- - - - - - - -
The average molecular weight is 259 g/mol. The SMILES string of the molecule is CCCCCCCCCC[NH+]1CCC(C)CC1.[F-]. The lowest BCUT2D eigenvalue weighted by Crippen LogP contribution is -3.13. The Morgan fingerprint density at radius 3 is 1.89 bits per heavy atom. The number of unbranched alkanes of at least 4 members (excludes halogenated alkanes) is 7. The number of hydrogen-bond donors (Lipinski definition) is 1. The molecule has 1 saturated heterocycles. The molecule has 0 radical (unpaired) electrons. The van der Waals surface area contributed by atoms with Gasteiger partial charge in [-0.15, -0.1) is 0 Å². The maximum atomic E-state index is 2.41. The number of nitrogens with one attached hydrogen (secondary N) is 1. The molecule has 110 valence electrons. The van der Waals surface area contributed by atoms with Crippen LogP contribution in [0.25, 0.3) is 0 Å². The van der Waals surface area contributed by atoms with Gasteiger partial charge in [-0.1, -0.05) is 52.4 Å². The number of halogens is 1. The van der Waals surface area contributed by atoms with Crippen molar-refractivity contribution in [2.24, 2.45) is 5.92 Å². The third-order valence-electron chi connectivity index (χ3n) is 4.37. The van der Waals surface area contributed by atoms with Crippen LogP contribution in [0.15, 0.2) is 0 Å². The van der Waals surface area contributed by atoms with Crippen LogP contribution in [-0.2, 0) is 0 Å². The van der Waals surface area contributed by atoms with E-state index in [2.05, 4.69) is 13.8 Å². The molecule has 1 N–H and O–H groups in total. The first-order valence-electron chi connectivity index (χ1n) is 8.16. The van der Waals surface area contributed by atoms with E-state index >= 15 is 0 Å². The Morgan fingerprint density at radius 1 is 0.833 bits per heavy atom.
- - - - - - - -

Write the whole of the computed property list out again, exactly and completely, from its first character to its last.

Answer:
The average molecular weight is 259 g/mol. The SMILES string of the molecule is CCCCCCCCCC[NH+]1CCC(C)CC1.[F-]. The lowest BCUT2D eigenvalue weighted by Crippen LogP contribution is -3.13. The Morgan fingerprint density at radius 3 is 1.89 bits per heavy atom. The number of unbranched alkanes of at least 4 members (excludes halogenated alkanes) is 7. The number of hydrogen-bond donors (Lipinski definition) is 1. The molecule has 1 saturated heterocycles. The molecule has 0 radical (unpaired) electrons. The van der Waals surface area contributed by atoms with Gasteiger partial charge in [-0.15, -0.1) is 0 Å². The maximum atomic E-state index is 2.41. The number of nitrogens with one attached hydrogen (secondary N) is 1. The molecule has 110 valence electrons. The van der Waals surface area contributed by atoms with Crippen LogP contribution in [0.25, 0.3) is 0 Å². The van der Waals surface area contributed by atoms with Gasteiger partial charge in [-0.1, -0.05) is 52.4 Å². The number of halogens is 1. The van der Waals surface area contributed by atoms with Crippen molar-refractivity contribution in [2.24, 2.45) is 5.92 Å². The third-order valence-electron chi connectivity index (χ3n) is 4.37. The van der Waals surface area contributed by atoms with Crippen LogP contribution in [0.15, 0.2) is 0 Å². The van der Waals surface area contributed by atoms with Crippen LogP contribution in [-0.2, 0) is 0 Å². The van der Waals surface area contributed by atoms with E-state index in [2.05, 4.69) is 13.8 Å². The molecule has 1 N–H and O–H groups in total. The first-order valence-electron chi connectivity index (χ1n) is 8.16. The van der Waals surface area contributed by atoms with E-state index >= 15 is 0 Å². The Morgan fingerprint density at radius 1 is 0.833 bits per heavy atom.